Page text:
Tuesday, February 21, 2012

Getting Out of the Boat

Lent. These 40 days preceding Easter mark a season of prayer, penance, sacrifice, reflection, and good works. Growing up, my family and I began Lent with Ash Wednesday. Having ashes placed on my forehead at Mass, I would make my way to a mirror after church. The mark of the ashes was meaningful and of great importance. The ashes gave me strength. They gave me hope.

Lately, I’ve been tired. I have lost hope in a variety of areas. But that isn’t who I am. So, as the season of Lent begins, I am going to grab onto this opportunity to get myself back on track. I will work towards conversion and to prepare myself for Easter, for Spring, for the Resurrection--Christ’s and my own.

In the past several months I have slipped. Normally quite determined and strong, I have strayed too far for too long. It’s time to get myself back. My words here may be vague but I know exactly what I am talking about. Perhaps over the next 40 days I’ll share some of those points where I’ve been sidetracked and have gone astray. But tonight, the evening before Lent begins, I am reminding myself that God needs me to keep going on this journey. He’s not through with me yet.

I read a passage in my devotions book. Jesus said, “If you believe, you will receive whatever you ask for in prayer”. (Matthew 21:22). God’s ear is turned toward those who pray to Him in faith. Peter was the only one who walked on water beside Jesus, but he was also the only one who got out of the boat. Until you make a decision to believe, and then act on it, nothing will happen”.

The passage makes reference to the story of Peter and other disciples of Jesus who were sent ahead of Him in a boat to cross the Sea of Galilee. Several hours later in the night, the disciples encountered a storm. Jesus came to them, walking on the water. The disciples were terrified upon thinking they were seeing a ghost but Jesus told them, "Take courage! It is I. Don't be afraid." Peter spoke to Jesus and said, "Lord, if it's you, tell me to come to you on the water." So Jesus invited Peter to join him. Peter got out of the boat and began walking on the water toward Jesus. Yet when Peter began to take note of his fear, the wind and waves, he began to sink. Peter cried out and Jesus immediately reached out His hand and caught Peter.

I’ve allowed other people, other elements, other influences to interfere with my journey in negative ways. I’ve been sinking deeper and deeper into fear. I’ve allowed wind and waves to halt me. That ends tonight. I am not presumptuous in thinking I’ll be walking on water any day soon, but I am ready for the ashes of this season.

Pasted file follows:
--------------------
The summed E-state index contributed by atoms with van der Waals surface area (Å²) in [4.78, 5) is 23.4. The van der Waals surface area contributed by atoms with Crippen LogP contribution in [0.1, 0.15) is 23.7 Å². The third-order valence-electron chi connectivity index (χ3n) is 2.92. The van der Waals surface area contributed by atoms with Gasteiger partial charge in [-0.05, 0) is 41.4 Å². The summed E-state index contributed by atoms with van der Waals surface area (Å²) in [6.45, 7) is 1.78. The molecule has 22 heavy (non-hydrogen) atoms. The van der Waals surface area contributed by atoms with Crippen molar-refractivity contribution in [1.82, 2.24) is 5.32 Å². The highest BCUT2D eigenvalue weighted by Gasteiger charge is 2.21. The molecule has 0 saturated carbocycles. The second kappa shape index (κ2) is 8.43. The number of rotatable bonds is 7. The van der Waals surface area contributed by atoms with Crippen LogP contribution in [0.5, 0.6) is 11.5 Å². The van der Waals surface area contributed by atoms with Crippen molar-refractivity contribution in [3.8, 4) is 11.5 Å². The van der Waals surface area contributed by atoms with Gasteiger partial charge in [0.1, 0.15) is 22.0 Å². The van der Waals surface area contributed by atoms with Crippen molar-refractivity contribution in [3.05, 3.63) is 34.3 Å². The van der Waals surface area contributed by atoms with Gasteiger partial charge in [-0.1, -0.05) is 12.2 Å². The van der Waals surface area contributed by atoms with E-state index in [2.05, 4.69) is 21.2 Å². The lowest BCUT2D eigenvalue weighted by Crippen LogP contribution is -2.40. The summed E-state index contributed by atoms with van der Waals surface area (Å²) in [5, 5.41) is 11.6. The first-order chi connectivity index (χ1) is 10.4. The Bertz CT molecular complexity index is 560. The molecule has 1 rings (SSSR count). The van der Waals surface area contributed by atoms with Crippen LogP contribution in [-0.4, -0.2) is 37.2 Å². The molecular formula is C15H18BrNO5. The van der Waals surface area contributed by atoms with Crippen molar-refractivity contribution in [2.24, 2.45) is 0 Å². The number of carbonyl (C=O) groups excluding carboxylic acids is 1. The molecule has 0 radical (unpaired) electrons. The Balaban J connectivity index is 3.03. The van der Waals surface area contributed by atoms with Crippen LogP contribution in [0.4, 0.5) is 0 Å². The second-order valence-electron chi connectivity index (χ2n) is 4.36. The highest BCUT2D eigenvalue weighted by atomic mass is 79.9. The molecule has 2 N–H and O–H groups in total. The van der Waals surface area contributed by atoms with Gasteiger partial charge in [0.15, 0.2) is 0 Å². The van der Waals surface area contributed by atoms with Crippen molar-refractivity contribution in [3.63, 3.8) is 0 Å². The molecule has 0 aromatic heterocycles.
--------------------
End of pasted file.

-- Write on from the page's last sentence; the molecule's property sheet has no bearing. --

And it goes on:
I’m getting out of the boat.

Friday, February 17, 2012

A Nine Day Stretch

The school day had ended. As I packed up folders of correcting work and put away my school laptop, I looked around the classroom to make sure I had everything I needed. I made sure the noisy heater was indeed turned back on so my room would not be an ice box upon my return, and I left myself a few notes on the chalkboard and on my desk, a strategy I had begun several years ago knowing the strange lost feeling I often have upon returning to work after a stretch of days off. Notes that would answer, “What were we doing in each class before vacation?” and “Where do I begin again?”

Once in the car, I babbled on about my day to my husband as we made our way home. It had been a good day, including great talks with my teens who were remarkably quite on task and full of great insight and appreciation for the day’s lessons, despite it being Friday. I gave Eric the recap of each block and found myself getting awfully nerdy again with my ideas on the authors I was introducing to my teens. I’m not altogether sure why I sometimes feel the need to tell him so much about what I do in the classroom. But today, it was as though I had to get everything said before our commute came to an end, to purge and to be fully empty of any residual “job speak” from the workweek.

Lugging my bag into the house I said hello to the puppy and dropped my things on the floor. Would I look at these items at all during the week before that last Sunday night of vacation? Maybe. Maybe not. Now was not the time to decide. My son met me at the kitchen island. “Vacation”, he said with brightness in his eyes. “Yes! Vacation!”, I repeated with a smile. We chatted briefly about our plans for the first weekend and then went our separate ways for the rest of the afternoon, both knowing the joy that comes with having no set schedule for the evening.